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UW-Madison, EMD Biosciences, Compugen

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New UW-Madison Research Program Awards $3M in Grants; Projects Include hESC Production, Cell-Based Drug Discovery
 
The Wisconsin Institutes for Discovery at the University of Wisconsin-Madison this week announced the results of a campus-wide competition for around $3 million in “Discovery Seed Grants.”
 
The eight winning proposals included research on methods for large-scale production of human embryonic stem cells; new tools for zebrafish-based anti-inflammatory drug discovery; and a system for identifying compounds that can regulate cellular ligand-gated ion channels.
 
The Wisconsin Institutes for Discovery is funded by gifts from UW-Madison alumni John and Tashia Morgridge, the Wisconsin Alumni Research Foundation, and the state of Wisconsin. The WID building is slated for completion in 2010.
 
UW-Madison said that the seed grants will represent WID’s first research activities.
 

 
EMD Biosciences to Market siRNA, DNA Transfection Reagents from DNT
 
EMD Biosciences, part of Merck KGaA’s Performance and Life Science Chemicals division, has signed an exclusive license and supply agreement with Dendritic Nanotechnologies for siRNA and DNA transfection reagents, the companies said this week.
 
Under the terms of the agreement, DNT, a US subsidiary of Australian firm Starpharma, will supply EMD Biosciences with its Priofect transfection reagents. EMD will market the reagents through its Novagen product line.
 
DNT retains full rights to all in vivo aspects of transfecting nucleic acids with the Priostar technology. Additional terms of the agreement, which includes royalties and milestone payments, were not disclosed.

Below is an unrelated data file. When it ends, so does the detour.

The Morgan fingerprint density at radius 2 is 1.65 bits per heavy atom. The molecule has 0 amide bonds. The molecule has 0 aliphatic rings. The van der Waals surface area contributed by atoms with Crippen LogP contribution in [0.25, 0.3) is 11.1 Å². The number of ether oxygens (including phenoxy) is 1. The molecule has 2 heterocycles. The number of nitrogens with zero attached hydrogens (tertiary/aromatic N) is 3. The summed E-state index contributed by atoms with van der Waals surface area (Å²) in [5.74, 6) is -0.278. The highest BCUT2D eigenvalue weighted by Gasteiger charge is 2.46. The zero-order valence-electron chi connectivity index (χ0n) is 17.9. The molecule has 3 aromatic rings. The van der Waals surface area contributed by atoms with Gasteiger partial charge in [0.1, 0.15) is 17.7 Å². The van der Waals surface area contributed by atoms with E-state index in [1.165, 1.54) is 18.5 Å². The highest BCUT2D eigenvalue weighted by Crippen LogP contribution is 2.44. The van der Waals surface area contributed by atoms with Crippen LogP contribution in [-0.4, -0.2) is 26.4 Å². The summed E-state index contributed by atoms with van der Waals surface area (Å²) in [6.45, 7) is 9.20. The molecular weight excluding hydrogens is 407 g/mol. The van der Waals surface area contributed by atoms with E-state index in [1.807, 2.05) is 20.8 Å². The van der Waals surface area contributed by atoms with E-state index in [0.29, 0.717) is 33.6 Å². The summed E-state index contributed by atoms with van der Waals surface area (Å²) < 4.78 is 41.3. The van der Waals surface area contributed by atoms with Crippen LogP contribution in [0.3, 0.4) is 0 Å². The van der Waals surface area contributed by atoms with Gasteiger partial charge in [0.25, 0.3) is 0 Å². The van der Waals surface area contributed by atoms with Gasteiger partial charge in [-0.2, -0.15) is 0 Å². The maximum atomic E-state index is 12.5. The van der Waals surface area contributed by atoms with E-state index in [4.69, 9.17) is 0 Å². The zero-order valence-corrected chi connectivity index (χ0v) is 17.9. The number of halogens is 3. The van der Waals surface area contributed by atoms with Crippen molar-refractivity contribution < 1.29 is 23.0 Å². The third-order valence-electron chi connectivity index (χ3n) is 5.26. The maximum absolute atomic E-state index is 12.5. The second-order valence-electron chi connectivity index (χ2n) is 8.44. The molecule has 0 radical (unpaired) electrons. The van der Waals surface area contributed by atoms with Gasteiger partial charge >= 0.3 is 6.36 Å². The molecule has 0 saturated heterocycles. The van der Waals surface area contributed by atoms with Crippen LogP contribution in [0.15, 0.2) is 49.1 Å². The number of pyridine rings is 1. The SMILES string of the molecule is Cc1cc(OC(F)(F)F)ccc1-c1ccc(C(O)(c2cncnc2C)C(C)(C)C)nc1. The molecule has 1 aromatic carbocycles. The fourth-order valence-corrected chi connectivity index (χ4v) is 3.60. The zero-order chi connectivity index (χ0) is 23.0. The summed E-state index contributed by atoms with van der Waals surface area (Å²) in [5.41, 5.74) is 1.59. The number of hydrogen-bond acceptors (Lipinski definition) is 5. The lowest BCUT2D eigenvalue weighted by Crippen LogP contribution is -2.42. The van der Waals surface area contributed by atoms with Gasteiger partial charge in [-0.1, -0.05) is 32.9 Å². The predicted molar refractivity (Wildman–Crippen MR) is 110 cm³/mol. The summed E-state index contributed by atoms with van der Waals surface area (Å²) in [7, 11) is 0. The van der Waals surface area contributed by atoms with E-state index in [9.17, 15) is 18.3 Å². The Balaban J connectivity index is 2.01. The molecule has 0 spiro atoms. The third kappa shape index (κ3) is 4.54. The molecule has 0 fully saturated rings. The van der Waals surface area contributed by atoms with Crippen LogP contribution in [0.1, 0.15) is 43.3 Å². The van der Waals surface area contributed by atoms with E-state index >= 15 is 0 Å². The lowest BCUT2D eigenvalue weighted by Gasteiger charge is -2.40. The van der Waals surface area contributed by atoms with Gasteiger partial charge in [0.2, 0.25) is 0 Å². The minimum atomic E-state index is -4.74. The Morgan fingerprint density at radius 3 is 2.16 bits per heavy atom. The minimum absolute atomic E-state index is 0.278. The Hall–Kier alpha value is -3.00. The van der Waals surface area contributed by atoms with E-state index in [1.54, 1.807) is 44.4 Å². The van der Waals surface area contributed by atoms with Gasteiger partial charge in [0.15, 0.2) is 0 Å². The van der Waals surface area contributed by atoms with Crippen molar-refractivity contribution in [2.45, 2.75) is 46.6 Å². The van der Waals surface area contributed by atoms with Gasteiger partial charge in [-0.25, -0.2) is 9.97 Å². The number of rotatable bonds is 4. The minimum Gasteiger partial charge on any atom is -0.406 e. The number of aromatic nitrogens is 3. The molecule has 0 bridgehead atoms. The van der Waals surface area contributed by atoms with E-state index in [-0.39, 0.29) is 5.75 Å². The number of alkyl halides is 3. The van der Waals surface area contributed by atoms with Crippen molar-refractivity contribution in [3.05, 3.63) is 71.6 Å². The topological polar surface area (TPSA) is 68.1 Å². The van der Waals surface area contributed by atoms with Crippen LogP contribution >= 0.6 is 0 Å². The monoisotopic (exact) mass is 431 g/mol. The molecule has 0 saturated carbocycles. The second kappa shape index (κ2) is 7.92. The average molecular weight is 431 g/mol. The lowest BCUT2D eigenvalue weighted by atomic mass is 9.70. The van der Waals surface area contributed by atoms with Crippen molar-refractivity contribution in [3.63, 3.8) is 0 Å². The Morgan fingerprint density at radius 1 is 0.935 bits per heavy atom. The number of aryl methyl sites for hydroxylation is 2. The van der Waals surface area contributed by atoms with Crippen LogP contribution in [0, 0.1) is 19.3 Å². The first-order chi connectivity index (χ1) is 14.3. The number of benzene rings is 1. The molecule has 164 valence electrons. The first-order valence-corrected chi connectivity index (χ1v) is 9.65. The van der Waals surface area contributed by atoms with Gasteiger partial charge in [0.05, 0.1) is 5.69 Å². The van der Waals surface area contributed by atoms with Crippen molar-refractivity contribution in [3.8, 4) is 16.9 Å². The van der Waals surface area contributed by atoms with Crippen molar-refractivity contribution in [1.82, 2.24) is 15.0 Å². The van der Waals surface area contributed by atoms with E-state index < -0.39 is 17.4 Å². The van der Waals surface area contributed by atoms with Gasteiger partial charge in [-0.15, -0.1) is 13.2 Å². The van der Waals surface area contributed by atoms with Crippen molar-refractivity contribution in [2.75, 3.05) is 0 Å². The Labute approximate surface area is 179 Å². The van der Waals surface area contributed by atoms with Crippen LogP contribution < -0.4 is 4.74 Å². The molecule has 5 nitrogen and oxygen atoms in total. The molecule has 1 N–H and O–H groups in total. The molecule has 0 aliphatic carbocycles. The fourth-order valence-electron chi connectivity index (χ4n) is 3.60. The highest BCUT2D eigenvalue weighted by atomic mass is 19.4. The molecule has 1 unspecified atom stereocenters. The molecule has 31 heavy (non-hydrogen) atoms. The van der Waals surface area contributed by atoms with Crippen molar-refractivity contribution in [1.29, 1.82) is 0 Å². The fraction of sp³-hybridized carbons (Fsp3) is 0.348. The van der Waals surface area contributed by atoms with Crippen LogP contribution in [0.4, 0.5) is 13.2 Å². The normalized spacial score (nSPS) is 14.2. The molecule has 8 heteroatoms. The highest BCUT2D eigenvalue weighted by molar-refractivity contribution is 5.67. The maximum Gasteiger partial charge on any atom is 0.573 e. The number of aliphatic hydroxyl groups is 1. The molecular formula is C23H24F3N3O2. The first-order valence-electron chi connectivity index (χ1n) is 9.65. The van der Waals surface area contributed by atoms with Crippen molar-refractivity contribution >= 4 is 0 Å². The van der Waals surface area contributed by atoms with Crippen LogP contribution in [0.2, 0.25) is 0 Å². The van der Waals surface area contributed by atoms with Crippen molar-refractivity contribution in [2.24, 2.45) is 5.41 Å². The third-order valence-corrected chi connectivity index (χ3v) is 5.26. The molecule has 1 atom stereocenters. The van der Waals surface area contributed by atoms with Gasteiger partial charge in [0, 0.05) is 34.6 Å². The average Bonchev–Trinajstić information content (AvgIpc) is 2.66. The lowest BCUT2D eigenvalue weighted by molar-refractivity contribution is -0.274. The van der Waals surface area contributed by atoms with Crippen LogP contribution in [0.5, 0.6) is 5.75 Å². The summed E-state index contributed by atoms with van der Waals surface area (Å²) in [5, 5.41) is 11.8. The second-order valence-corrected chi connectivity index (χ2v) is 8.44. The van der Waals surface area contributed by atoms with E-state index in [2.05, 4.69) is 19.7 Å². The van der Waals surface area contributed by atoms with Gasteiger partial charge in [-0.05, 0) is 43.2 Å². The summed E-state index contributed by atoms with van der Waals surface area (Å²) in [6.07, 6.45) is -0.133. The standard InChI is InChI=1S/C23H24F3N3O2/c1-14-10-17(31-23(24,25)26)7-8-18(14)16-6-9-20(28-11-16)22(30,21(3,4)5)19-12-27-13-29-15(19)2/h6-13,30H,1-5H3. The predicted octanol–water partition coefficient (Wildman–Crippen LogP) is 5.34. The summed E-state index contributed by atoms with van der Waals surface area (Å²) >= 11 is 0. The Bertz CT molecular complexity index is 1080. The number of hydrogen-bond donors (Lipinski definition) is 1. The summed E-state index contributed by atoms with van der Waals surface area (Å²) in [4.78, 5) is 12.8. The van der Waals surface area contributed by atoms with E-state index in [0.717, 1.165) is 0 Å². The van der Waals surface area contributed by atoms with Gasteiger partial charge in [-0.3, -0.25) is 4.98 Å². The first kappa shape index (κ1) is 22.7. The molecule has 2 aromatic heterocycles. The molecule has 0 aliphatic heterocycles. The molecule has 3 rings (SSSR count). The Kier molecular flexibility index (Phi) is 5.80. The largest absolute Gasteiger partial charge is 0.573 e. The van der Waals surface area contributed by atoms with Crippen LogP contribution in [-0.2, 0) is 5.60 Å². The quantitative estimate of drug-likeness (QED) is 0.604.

According to DNT, PrioFect transfection reagents offer nanometer-size control, which will enable EMD to offer siRNA transfection reagents with sizes optimized for individual cell lines.
 

 
Compugen Finds Eight Novel GPCR Peptide Ligands With New Discovery Engine
 
Compugen said this week that it has discovered eight novel peptides that activate G protein-coupled receptors using a new GPCR ligand discovery engine.
 
The discovery engine uses proprietary machine-learning algorithms to analyze the predictive peptidome. Using the discovery engine, Compugen researchers discovered hundreds of peptides likely to activate GPCRs, of which 33 novel peptides were synthesized and screened in a functional assay against a panel of 152 GPCRs, Compugen said in a statement.
 
Eight were shown to activate six different GPCRs in a concentration-dependent manner. Some of the GPCRs have no known endogenous ligands. The receptors for which novel ligands have been discovered include the MAS 1 and MAS-related GPCRs, MRGX 1 and MRGX 2, FPRL 1, and the two Relaxin family receptors, RXFP 1 and RXFP 2.

The Scan

Interfering With Invasive Mussels

The Chicago Tribune reports that researchers are studying whether RNA interference- or CRISPR-based approaches can combat invasive freshwater mussels.

Participation Analysis

A new study finds that women tend to participate less at scientific meetings but that some changes can lead to increased involvement, the Guardian reports.

Right Whales' Decline

A research study plans to use genetic analysis to gain insight into population decline among North American right whales, according to CBC.

Science Papers Tie Rare Mutations to Short Stature, Immunodeficiency; Present Single-Cell Transcriptomics Map

In Science this week: pair of mutations in one gene uncovered in brothers with short stature and immunodeficiency, and more.